2. Using a stand mixer, cream butter for a minute until fluffy.
3. Add pureed strawberries to butter and mix until well incorporated.
4. Add flour mixture in 3-4 additions to the butter and strawberries.
5. Beat eggs with milk and red dye in separate bowl and add to batter in 2-3 additions, and mix only until well incorporated.
6. Pour the batter evenly into prepared pans and bake in preheated oven for 30-34 minutes, or until toothpick inserted in the center comes out clean.
7. Let cakes cool in pans for about 10 minutes before removing from pans and letting cool on wire racks completely before frosting.

Find White Chocolate Cream Cheese Frosting recipe here.

Old Fashioned Doughnut Hole Muffins

DSC03360

Why is the question always “What’s your favorite flavor of ice cream?”

Isn’t “What’s your favorite doughnut flavor?” just as important!

Maybe people aren’t as loyal to one flavor of doughnut as they are to their favorite ice cream flavor. However, I harbor extreme loyalty for my doughnut preference. When I was a kid I loved strawberry ice cream and strawberry frosting on my doughnuts, and I simply will not touch a doughnut that’s been injected with anything – jelly, cream, whatever – yuck! I don’t want a gooey surprise. I knew my hunch that I married the male version of my sister was more than just a hunch when I discovered they both only ate chocolate glazed doughnuts. That means something. It’s gotta. But as for my favorite flavor of doughnut now, I like my doughnuts to have a little more history. I shun the modern. I prefer the Old Fashioned kind. Old Fashioned Cake, Old Fashioned Glazed, Old Fashioned just plain fried dough is just plain great to dunk in my coffee (listen to me, I sound like an old man.) And these muffins, my friends, mimic the taste of old fashioned doughnuts. The kind that is just fried dough then rolled in sugar. Yeah that kind.

But don’t fret. There’s no yeast here. No rising dough. No frying. Just a couple bowls and traditional muffin ingredients – that I almost guarantee you already have in your pantry right now. (Ahem, which is exactly why these were made in the first place!) So skip the trip to the doughnut shop and make these instead.

Old Fashioned Doughnut Muffins
Adapted from Baking Bites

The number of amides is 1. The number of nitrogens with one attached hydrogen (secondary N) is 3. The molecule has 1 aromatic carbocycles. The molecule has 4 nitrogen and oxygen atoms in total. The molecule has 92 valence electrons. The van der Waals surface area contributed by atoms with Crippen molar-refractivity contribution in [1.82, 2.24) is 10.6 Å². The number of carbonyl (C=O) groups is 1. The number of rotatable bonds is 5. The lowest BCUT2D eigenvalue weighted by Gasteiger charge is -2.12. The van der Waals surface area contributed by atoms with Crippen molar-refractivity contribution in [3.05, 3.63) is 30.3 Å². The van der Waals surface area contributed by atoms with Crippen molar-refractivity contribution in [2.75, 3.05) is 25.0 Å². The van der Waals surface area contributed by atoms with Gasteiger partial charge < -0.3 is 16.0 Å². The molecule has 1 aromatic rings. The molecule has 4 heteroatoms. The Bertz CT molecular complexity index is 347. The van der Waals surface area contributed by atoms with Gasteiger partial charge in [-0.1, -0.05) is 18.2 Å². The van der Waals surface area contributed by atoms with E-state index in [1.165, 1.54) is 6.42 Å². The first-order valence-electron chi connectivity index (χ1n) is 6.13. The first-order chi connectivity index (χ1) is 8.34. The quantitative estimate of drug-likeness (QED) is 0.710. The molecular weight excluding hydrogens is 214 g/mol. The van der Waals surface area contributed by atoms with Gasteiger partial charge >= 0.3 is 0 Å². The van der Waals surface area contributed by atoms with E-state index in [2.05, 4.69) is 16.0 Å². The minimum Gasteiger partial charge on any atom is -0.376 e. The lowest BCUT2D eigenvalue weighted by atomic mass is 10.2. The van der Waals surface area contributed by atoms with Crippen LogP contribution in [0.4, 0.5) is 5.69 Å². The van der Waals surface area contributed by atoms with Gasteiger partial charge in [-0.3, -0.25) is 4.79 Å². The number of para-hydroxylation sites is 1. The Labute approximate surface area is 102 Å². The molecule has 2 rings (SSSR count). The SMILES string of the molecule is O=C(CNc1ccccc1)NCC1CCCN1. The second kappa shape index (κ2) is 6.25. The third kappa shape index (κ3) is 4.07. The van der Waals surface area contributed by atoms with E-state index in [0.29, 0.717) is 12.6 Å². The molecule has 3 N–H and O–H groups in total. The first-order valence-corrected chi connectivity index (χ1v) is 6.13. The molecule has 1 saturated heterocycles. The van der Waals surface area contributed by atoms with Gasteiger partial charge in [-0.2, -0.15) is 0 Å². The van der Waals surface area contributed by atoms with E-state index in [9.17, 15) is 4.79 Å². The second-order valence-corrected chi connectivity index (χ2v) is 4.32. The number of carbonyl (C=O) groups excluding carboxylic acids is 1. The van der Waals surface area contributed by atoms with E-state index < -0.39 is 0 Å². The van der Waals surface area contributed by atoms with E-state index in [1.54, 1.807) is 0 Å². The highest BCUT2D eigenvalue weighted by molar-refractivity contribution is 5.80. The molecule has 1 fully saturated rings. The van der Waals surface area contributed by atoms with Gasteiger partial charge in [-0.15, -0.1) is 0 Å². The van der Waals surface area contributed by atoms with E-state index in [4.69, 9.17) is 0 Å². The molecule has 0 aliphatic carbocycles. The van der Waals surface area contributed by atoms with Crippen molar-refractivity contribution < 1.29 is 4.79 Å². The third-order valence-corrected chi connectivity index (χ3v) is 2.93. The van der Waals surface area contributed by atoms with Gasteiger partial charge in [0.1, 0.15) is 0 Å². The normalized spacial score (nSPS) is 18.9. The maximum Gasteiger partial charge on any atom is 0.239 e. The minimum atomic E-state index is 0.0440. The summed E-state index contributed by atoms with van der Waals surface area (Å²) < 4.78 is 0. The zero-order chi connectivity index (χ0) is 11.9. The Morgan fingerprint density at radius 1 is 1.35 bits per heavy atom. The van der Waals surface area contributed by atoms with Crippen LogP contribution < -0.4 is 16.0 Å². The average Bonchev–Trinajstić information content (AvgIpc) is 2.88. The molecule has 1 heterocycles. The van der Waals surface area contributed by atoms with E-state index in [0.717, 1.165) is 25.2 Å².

3/4 cup sugar
1 large egg
1 1/2 cups all purpose flour
2 tsp baking power
1/4 tsp salt
1/4 tsp ground nutmeg
1/4 cup vegetable oil
3/4 cup milk
1 tsp vanilla extract

2 tbsp butter, melted
1/2 cup sugar, for rolling

1. Preheat oven to 350F. Spray a mini-muffin tin with cooking spray. (you can use standard muffin tins if you prefer, you may just need to bake a minute or two longer)
2. In a large bowl, cream sugar and egg until light in color.
3. In a small bowl, whisk together flour, baking powder, salt and nutmeg. Add to egg mixture and stir to combine. Pour in vegetable oil, milk and vanilla extract.
4. Divide batter evenly into 24 mini muffin cups, filling each about 3/4 full. (you may have a little bit extra batter for 2 more mini muffins, if it’s worth your trouble)
5. Bake for 14-15 minutes, until a tester inserted into the center comes out clean.
6. While muffins are baking, melt butter and pour remaining sugar into a small bowl.
7. When muffins are done, lightly brush the top of each with some melted butter, remove from the pan and roll in sugar. Cool on a wire rack.

Makes 24-26 mini muffins (doughnut holes).

Caramel Pecan Layer Cake

My mom is an excellent cook. She’s also an excellent baker. She does both of these things quite a bit, and she rarely has either of these things done for her.

Her birthday was Tuesday. I forgot to call her.

I’m not exactly paralyzed with guilt though, because we celebrated her birthday all last weekend. Marlo and I drove to Ohio and my sister flew in from New York. We took her to one of Findlay’s finest restaurants, the Bistro on Main, and the next day I baked her this cake. See? I remembered in advance. I’m excused, right?

I found this recipe in her More From Magnolia cookbook and realized I could make this from scratch without having to run to the store for an odd ingredient. This is how I make most of my decisions. While my mother seems to enjoy making multiple trips to the grocery store in one day, I loathe having to make more than two trips in one week. Having a one year old may have something to do with this.

Regardless, this cake was easy and absolutely wonderful. If I could rename it, I would call it Caramel Corn Cake, because it couldn’t possibly taste any more similar to caramel popcorn.

I made a few changes to the original recipe, both unintentionally. The original recipe called (very indiscreetly) for 3 cake layers. While reading through, I overlooked this and only baked two layers. Obviously, the layers were thicker and I had to bake a bit longer. This was not a problem; the cake did not overflow nor did it burn. Everything was fine. Also, I didn’t have self-rising flour so I used the conversion found on this page and again, the cake was perfect.